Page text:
It’s actually not the easiest things to do. I read somewhere that that’s not really the way most human brains are set up to work, to see that big macro perspective. And we really have to train ourselves to do that. And I can tell you that– I went to grad school. And was writing all kinds of things with the word structural in it. And literally just realized four years ago, I had no idea what that meant at all. And what actually helped me start thinking systemically and structurally was a piece by Ta-Nehisi Coates called The Case for Reparations in the Atlantic. And that piece– what he did was he told a story about people buying houses on, sort of, rent-to-own scheme, so black families buying houses on rent-to-own programs, and how that wasn’t just a personal decision between the person offering that program and the family, but actually, that was like created by government policies, that redlined certain districts, made it hard for black families to get mortgages, and then they were, sort of, at the mercy of people offering these predatory rent-to-own programs. And then, took that back even a step further to how did that happen in the first place? And that is, there’s a history of slavery and all of those things.
So when he mapped all of that out in this just mammoth, incredible, I think it’s a 20,000-word piece in The Atlantic, it literally changed my life. I was like, “Oh, I get it.” it’s literally like the light bulb that went off in my head that was like, “Oh, racism isn’t personal. This has been shaped up for us by our institutions, our social fabric.” And that’s when I sort of had the idea or the thing came through me that culture is something that flows through us, sometimes without our consent, right? And then when we see that those choices are getting framed up, and our actions are sort of just these automatic things that have been framed up for us, that– I mean, it was life-changing for me. And now I think I’m starting to understand what systemic and structural means.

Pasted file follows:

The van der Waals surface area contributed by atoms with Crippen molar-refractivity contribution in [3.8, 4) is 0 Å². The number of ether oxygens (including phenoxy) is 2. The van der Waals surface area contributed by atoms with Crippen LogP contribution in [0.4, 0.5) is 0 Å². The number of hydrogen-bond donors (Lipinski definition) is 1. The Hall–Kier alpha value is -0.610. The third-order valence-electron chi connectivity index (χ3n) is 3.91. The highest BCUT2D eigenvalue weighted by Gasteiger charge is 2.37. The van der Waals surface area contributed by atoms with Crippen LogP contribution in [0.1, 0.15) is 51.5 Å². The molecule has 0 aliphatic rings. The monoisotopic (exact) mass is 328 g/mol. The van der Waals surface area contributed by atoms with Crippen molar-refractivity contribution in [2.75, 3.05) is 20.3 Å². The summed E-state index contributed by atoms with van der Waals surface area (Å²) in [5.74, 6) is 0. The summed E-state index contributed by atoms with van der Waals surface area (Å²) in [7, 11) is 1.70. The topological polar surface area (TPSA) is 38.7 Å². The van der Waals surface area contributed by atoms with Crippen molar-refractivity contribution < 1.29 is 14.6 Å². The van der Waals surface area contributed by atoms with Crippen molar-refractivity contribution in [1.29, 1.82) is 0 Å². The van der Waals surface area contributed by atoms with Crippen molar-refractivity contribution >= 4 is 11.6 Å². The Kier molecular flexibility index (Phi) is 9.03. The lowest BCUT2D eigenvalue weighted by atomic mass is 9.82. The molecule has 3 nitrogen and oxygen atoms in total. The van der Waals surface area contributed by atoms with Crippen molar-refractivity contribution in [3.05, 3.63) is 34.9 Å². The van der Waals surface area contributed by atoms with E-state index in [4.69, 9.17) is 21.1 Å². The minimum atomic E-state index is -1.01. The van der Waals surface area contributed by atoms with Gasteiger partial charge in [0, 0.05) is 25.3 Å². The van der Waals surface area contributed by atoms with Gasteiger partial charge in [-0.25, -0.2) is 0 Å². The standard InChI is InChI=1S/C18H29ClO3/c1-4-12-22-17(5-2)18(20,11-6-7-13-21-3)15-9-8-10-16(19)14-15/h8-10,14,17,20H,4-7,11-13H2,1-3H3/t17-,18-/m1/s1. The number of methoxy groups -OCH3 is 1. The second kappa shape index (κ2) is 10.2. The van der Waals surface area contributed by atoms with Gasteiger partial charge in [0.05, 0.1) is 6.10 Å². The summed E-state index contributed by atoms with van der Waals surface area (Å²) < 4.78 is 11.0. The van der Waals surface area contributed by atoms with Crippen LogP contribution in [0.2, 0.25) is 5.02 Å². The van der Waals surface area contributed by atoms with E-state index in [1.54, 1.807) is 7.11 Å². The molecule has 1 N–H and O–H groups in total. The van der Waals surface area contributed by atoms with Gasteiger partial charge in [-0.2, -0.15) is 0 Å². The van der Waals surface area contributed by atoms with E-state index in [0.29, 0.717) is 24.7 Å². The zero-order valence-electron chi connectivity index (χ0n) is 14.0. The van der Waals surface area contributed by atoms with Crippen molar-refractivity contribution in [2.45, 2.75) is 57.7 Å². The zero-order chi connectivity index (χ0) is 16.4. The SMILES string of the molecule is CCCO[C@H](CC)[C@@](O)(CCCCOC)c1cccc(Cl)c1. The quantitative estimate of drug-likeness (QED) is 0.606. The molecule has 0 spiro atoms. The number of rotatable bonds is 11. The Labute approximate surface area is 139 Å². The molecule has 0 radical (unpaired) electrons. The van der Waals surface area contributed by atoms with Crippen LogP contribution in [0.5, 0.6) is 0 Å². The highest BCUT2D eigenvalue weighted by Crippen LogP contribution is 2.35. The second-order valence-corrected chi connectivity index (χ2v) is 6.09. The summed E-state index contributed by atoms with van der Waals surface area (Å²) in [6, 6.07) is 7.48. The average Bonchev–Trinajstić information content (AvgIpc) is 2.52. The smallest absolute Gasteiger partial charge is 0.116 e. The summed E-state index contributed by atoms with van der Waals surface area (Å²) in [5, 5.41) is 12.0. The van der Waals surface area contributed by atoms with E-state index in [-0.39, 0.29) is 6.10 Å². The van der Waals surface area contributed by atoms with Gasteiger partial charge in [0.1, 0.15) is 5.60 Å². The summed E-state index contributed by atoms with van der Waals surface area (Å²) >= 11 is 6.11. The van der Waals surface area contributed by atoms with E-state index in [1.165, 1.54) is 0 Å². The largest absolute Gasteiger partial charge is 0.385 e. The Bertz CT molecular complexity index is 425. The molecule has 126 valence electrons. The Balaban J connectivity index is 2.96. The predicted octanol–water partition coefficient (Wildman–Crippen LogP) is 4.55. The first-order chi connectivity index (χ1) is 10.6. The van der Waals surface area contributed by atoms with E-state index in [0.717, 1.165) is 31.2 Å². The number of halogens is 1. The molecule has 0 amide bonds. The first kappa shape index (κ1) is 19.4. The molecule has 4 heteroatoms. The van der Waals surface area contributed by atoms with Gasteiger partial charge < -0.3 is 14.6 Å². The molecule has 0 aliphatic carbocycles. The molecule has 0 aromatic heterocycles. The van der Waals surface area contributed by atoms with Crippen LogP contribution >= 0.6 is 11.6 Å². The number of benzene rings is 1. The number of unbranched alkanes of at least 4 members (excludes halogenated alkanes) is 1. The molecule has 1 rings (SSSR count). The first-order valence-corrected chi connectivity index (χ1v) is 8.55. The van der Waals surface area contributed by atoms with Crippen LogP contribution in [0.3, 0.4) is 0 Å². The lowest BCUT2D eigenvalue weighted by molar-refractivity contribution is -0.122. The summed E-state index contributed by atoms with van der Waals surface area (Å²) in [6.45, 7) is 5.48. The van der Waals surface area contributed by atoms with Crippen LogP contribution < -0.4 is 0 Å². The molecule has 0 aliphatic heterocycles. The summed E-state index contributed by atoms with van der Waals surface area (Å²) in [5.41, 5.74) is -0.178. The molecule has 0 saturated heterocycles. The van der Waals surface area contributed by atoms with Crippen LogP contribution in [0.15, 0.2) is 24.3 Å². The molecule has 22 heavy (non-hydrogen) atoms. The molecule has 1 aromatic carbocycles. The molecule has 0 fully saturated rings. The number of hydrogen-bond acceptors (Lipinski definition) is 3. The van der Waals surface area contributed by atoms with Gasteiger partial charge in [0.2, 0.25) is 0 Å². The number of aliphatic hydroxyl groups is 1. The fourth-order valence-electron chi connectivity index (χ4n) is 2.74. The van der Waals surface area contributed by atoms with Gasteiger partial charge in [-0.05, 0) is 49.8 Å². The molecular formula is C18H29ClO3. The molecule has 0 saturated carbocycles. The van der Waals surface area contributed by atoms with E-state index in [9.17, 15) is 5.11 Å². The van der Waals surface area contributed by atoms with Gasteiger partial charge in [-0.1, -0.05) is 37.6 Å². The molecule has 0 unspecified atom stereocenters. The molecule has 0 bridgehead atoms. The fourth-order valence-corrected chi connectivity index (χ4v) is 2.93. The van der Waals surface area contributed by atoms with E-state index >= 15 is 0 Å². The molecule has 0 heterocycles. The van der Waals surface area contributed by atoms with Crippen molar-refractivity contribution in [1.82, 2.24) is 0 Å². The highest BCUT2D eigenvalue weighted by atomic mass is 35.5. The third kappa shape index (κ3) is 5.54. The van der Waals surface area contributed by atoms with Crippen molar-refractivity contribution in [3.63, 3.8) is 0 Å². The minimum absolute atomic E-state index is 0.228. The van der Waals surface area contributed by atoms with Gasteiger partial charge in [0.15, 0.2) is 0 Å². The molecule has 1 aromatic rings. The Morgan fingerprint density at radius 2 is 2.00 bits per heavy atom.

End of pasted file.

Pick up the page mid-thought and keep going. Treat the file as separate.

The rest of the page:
So after the light bulb came on, after having read the piece in The Atlantic, how did you change, maybe, how you navigate the world as a white woman who, like me, can make mistakes when talking about things like race in addition to gender.
So, I mean, I guess I would say my entire life until I read that piece by [laughter] Ta-Nehisi Coates was a giant error [laughter]. Because I really, at that point, was thinking in, sort of, a very neo-liberal kind of way about race was that some people are backward and not progressive and have– these ancient attitudes are going to die out, and it’s personal and it’s a function of bad character or cruelty or meanness, right? And now, because of reading that piece, I understand that that was a very skinny understanding of race and racism. And really, what I think is it’s baked into all of us. It’s kind of like the fish can’t tell that they’re in water because they’re in the water. This is like the air that we breathe is white supremacy. It’s baked into everything. And another way that sometimes helps people think about it is what some people call founders bias, if you want to think about it on a smaller level. So the bias of the founder of a business gets baked into the business. And I read recently about one of the bigger tech companies wrote an algorithm to help in its recruiting processes. And what it did was feed it all the winning resumes for, historically, all the people who got hired at that company and plugged in their resumes into the algorithm. And so, what it taught to the algorithm was to only hire men because it was disproportionately men that had been hired. And so, then the algorithm started rejecting resumes that had the word woman or women or had women’s names on it. So our bias for the status quo, what we come from, and the air that we already breathe gets baked into everything we do until we explicitly decide to start rooting it out.
So Kelly, how do we mind the gap as it were, knowing that there’s a tremendous space between where we are today and where we want to be in the world?
Yeah, I mean, I think this is the big twist in-between space where we’re in as people who want to create a different future and a different outcome. And a world in which we all flourish is, “Here’s what we want, this beautiful thing out there, where there’s justice, and equity. And here’s what we’re navigating, which is oppression and inequity.” And so how do we navigate the space between what we want and what we live in? This is sort of the central question of my life, which is we’re constantly making trades off. We’re constantly coming to new levels of awareness of like, “Oh my gosh, here I am the problem again, right? Here’s a new level of awareness. Here’s another layer of oppression that’s been baked into me and flowing through, and using my body and my mouth and my life without my consent years–” so that it’s just a constant negotiation process. And I mean, that’s the space that we live in right now. And so there isn’t any perfection or any way to do it without error. But we’ve just got to constantly be on our learning edge.